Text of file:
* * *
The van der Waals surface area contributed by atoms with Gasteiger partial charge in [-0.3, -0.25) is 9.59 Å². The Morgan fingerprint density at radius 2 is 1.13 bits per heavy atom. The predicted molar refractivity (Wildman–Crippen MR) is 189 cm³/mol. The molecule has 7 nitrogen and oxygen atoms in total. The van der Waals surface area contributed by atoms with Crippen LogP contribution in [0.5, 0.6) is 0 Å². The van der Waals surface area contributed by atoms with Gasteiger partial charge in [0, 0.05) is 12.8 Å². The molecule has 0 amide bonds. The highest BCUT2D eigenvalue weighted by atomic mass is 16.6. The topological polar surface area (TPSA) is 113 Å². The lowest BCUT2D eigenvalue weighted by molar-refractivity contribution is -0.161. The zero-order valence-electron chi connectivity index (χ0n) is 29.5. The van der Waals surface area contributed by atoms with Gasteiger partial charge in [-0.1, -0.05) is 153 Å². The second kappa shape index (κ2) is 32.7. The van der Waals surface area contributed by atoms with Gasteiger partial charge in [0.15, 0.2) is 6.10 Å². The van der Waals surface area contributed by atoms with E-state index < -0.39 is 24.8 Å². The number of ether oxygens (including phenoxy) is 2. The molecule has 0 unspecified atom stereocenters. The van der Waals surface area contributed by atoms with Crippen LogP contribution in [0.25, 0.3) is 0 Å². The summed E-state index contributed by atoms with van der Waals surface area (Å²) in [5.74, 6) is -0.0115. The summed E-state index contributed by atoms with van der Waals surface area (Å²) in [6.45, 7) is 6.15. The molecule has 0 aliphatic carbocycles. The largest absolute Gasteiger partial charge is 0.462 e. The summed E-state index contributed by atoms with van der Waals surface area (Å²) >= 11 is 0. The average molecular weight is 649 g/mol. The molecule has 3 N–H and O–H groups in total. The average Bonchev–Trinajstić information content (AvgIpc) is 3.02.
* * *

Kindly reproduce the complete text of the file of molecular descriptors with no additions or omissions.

The van der Waals surface area contributed by atoms with Gasteiger partial charge in [-0.3, -0.25) is 9.59 Å². The Morgan fingerprint density at radius 2 is 1.13 bits per heavy atom. The predicted molar refractivity (Wildman–Crippen MR) is 189 cm³/mol. The molecule has 7 nitrogen and oxygen atoms in total. The van der Waals surface area contributed by atoms with Crippen LogP contribution in [0.5, 0.6) is 0 Å². The van der Waals surface area contributed by atoms with Gasteiger partial charge in [0, 0.05) is 12.8 Å². The molecule has 0 amide bonds. The highest BCUT2D eigenvalue weighted by atomic mass is 16.6. The topological polar surface area (TPSA) is 113 Å². The lowest BCUT2D eigenvalue weighted by molar-refractivity contribution is -0.161. The zero-order valence-electron chi connectivity index (χ0n) is 29.5. The van der Waals surface area contributed by atoms with Gasteiger partial charge in [-0.1, -0.05) is 153 Å². The second kappa shape index (κ2) is 32.7. The van der Waals surface area contributed by atoms with Gasteiger partial charge in [0.15, 0.2) is 6.10 Å². The van der Waals surface area contributed by atoms with E-state index < -0.39 is 24.8 Å². The number of ether oxygens (including phenoxy) is 2. The molecule has 0 unspecified atom stereocenters. The van der Waals surface area contributed by atoms with Crippen LogP contribution in [0.25, 0.3) is 0 Å². The summed E-state index contributed by atoms with van der Waals surface area (Å²) in [5.74, 6) is -0.0115. The summed E-state index contributed by atoms with van der Waals surface area (Å²) in [6.45, 7) is 6.15. The molecule has 0 aliphatic carbocycles. The largest absolute Gasteiger partial charge is 0.462 e. The summed E-state index contributed by atoms with van der Waals surface area (Å²) >= 11 is 0. The average molecular weight is 649 g/mol. The molecule has 3 N–H and O–H groups in total. The average Bonchev–Trinajstić information content (AvgIpc) is 3.02.